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Old 04-20-2001, 05:03 AM   #1
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Question Taoism and Darwinian Evolution

Anyone here knowledgeable about the principles of Taoism? Is the Tao, the Way (of Nature), akin to the idea behind natural selection? Did Lao Tzu propose the idea of self-organization in nature, thus foreshadowing Darwin by many hundreds of years?

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Old 04-20-2001, 07:05 AM   #2
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<font face="Verdana, Arial" size="2">Originally posted by devnet:
Anyone here knowledgeable about the principles of Taoism? Is the Tao, the Way (of Nature), akin to the idea behind natural selection? Did Lao Tzu propose the idea of self-organization in nature, thus foreshadowing Darwin by many hundreds of years?

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</font>
Yes and no. The second volume of Needham's Science and Civilization in China discusses Chinese philosophy in light of these views. The Daoists held that the various plants and animals were indeed mutable, but did not develop any systematic thought based on natural philosophy about what rules might govern such changes. Instead, they worked out fanciful theories of metamorphosis based on their mystical understandings of nature. There's a paragraph in my recent piece on Daoist alchemy, which should still be on the SecWeb homepage, that shows how they viewed those mutations:

"Ge Hong's most famous work, Bao Pu Zi, which discusses the creation of gold, was written about 320 CE. It is chock full of supernatural events. People, Ge Hong avers, can turn into animals, men into women, and thus, by extension, lead into gold. Many "natural" examples of metamorphosis are cited, such as sparrows into clams, pheasants into mussels, alligators into tigers, and others."

Michael
 
Old 04-20-2001, 07:54 AM   #3
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<font face="Verdana, Arial" size="2">Originally posted by turtonm:
Yes and no. The second volume of Needham's Science and Civilization in China discusses Chinese philosophy in light of these views. The Daoists held that the various plants and animals were indeed mutable, but did not develop any systematic thought based on natural philosophy about what rules might govern such changes. </font>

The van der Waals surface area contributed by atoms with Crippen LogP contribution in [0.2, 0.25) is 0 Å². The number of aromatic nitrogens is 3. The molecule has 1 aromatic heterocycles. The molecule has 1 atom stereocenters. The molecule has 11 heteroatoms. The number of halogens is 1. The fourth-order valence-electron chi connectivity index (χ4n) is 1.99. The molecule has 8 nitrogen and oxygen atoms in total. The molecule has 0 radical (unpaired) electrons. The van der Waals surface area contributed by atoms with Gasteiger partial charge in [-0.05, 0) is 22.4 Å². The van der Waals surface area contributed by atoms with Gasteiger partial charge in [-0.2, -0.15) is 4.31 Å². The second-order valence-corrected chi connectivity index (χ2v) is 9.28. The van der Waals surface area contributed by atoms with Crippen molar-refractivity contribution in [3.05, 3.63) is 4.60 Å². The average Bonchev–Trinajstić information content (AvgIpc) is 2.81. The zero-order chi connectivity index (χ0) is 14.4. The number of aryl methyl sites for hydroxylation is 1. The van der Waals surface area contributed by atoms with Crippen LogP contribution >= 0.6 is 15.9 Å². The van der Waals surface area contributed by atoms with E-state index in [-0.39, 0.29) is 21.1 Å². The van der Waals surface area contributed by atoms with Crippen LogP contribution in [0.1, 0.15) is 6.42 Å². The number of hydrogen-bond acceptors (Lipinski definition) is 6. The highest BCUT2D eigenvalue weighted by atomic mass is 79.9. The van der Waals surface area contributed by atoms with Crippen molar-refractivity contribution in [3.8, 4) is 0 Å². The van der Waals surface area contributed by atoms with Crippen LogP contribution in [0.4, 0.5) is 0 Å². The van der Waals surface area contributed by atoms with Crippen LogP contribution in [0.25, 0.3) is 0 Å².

You are not making a distinction between religious Taoism and philosophical Taoism.

Religious Taoism, which you are describing, is clearly an affront to the philosophical interpretations.

Discussing the religious side is interesting historically but it clearly does not lend itself to understanding the value of Taoist writings and is frankly an amusing side issue. Most scholars I have read, acknowledge there is a gap between the two.

Religious Taoism which Mr Turton describes is really more a set of myths which adopted the name of Taoism.

DC
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Old 04-20-2001, 04:14 PM   #4
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<font face="Verdana, Arial" size="2">Originally posted by DChicken:


Religious Taoism which Mr Turton describes is really more a set of myths which adopted the name of Taoism.

DC
</font>
You mean, the difference between folk Daoism and the more "refined" versions of it that existed earlier in Chinese history? I am not quite sure what you mean here.

Michael

 
Old 04-21-2001, 09:17 PM   #5
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If you wish to understand taoism, read the Tao Te Ching. I put very little faith ih scholarly interpretation by armchair profs.
Also meditate on the Tao after reading it.

The Tao that can be named is not the eternal Tao. from Tao Te Ching....
 
Old 04-22-2001, 04:26 AM   #6
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<font face="Verdana, Arial" size="2">Originally posted by dr wu:
Also meditate on the Tao after reading it.</font>
Ah'm a-thankin' ye, venerable guru! And I'll also say "OM" a thousand time, and spin my mantra spinner...

Just joking, take no offence, it's my natural attitude to all supernaturalist worldviews.

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Old 04-22-2001, 09:44 AM   #7
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"Just joking, take no offence, it's my natural attitude to all supernaturalist worldviews."

None taken...Grasshopper...
The tao is not 'supernatural'...it is the essence of what we call Natural or the very essence of 'Reality' itself.


 
Old 04-22-2001, 02:43 PM   #8
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<font face="Verdana, Arial" size="2">Originally posted by dr wu:
it is the essence of what we call Natural or the very essence of 'Reality' itself.</font>
That sounds close enough to the implications of Darwinism - the life-forming reality of Nature. I'm trying to find out how much Taoism and Darwinian evolution have in common.
 
Old 04-22-2001, 04:40 PM   #9
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<font face="Verdana, Arial" size="2">Originally posted by devnet:
That sounds close enough to the implications of Darwinism - the life-forming reality of Nature. I'm trying to find out how much Taoism and Darwinian evolution have in common.</font>
Well I can see no common ideological origin for the two,
coming from such disparate cultures.
One is from western empiricism and Christian sub-structures and the other from pagan/mysticism. Being that they are both part of That Which Has No Name the similarity must reside in the Tao itself.
 
 

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